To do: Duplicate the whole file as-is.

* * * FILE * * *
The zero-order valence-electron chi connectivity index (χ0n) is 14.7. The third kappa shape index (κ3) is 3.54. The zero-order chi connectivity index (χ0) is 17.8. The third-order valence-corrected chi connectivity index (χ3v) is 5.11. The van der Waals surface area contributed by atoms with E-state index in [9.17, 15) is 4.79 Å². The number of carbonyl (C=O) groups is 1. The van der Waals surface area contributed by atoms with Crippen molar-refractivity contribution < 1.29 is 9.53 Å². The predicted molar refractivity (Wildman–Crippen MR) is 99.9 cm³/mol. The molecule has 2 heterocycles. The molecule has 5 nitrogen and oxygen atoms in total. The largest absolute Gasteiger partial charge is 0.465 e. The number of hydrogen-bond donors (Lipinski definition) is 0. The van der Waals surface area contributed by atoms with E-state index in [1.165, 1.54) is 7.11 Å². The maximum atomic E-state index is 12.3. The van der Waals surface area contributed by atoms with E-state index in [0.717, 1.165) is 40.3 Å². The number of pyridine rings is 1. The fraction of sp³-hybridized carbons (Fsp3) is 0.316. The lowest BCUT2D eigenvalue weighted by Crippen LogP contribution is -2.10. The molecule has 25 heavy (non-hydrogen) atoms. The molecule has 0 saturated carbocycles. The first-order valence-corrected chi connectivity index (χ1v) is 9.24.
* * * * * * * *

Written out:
The zero-order valence-electron chi connectivity index (χ0n) is 14.7. The third kappa shape index (κ3) is 3.54. The zero-order chi connectivity index (χ0) is 17.8. The third-order valence-corrected chi connectivity index (χ3v) is 5.11. The van der Waals surface area contributed by atoms with E-state index in [9.17, 15) is 4.79 Å². The number of carbonyl (C=O) groups is 1. The van der Waals surface area contributed by atoms with Crippen molar-refractivity contribution < 1.29 is 9.53 Å². The predicted molar refractivity (Wildman–Crippen MR) is 99.9 cm³/mol. The molecule has 2 heterocycles. The molecule has 5 nitrogen and oxygen atoms in total. The largest absolute Gasteiger partial charge is 0.465 e. The number of hydrogen-bond donors (Lipinski definition) is 0. The van der Waals surface area contributed by atoms with E-state index in [1.165, 1.54) is 7.11 Å². The maximum atomic E-state index is 12.3. The van der Waals surface area contributed by atoms with E-state index in [0.717, 1.165) is 40.3 Å². The number of pyridine rings is 1. The fraction of sp³-hybridized carbons (Fsp3) is 0.316. The lowest BCUT2D eigenvalue weighted by Crippen LogP contribution is -2.10. The molecule has 25 heavy (non-hydrogen) atoms. The molecule has 0 saturated carbocycles. The first-order valence-corrected chi connectivity index (χ1v) is 9.24.